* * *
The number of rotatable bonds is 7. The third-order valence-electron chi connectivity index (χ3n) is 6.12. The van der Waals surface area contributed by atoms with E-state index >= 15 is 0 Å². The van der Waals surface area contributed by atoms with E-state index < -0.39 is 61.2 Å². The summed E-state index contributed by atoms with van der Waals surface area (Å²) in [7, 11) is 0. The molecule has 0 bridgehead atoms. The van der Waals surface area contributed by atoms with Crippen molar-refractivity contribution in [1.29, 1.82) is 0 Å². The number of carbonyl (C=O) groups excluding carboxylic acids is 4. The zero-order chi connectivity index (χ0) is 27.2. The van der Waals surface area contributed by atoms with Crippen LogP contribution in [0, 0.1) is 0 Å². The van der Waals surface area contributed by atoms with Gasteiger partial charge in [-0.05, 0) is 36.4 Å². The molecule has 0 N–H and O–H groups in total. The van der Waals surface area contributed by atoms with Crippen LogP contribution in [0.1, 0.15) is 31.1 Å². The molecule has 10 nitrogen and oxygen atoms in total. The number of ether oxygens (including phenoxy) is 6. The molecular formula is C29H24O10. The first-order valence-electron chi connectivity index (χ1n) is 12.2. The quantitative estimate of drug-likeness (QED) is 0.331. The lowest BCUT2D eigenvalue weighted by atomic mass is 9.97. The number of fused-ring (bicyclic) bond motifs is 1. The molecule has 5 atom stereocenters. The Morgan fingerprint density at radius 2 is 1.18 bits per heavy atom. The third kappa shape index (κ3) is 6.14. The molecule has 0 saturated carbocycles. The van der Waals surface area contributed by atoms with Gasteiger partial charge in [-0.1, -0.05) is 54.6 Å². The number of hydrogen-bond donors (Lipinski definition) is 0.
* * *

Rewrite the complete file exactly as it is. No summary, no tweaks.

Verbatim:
The number of rotatable bonds is 7. The third-order valence-electron chi connectivity index (χ3n) is 6.12. The van der Waals surface area contributed by atoms with E-state index >= 15 is 0 Å². The van der Waals surface area contributed by atoms with E-state index < -0.39 is 61.2 Å². The summed E-state index contributed by atoms with van der Waals surface area (Å²) in [7, 11) is 0. The molecule has 0 bridgehead atoms. The van der Waals surface area contributed by atoms with Crippen molar-refractivity contribution in [1.29, 1.82) is 0 Å². The number of carbonyl (C=O) groups excluding carboxylic acids is 4. The zero-order chi connectivity index (χ0) is 27.2. The van der Waals surface area contributed by atoms with Crippen LogP contribution in [0, 0.1) is 0 Å². The van der Waals surface area contributed by atoms with Gasteiger partial charge in [-0.05, 0) is 36.4 Å². The molecule has 0 N–H and O–H groups in total. The van der Waals surface area contributed by atoms with Crippen LogP contribution in [0.1, 0.15) is 31.1 Å². The molecule has 10 nitrogen and oxygen atoms in total. The number of ether oxygens (including phenoxy) is 6. The molecular formula is C29H24O10. The first-order valence-electron chi connectivity index (χ1n) is 12.2. The quantitative estimate of drug-likeness (QED) is 0.331. The lowest BCUT2D eigenvalue weighted by atomic mass is 9.97. The number of fused-ring (bicyclic) bond motifs is 1. The molecule has 5 atom stereocenters. The Morgan fingerprint density at radius 2 is 1.18 bits per heavy atom. The third kappa shape index (κ3) is 6.14. The molecule has 0 saturated carbocycles. The van der Waals surface area contributed by atoms with Gasteiger partial charge in [-0.1, -0.05) is 54.6 Å². The number of hydrogen-bond donors (Lipinski definition) is 0.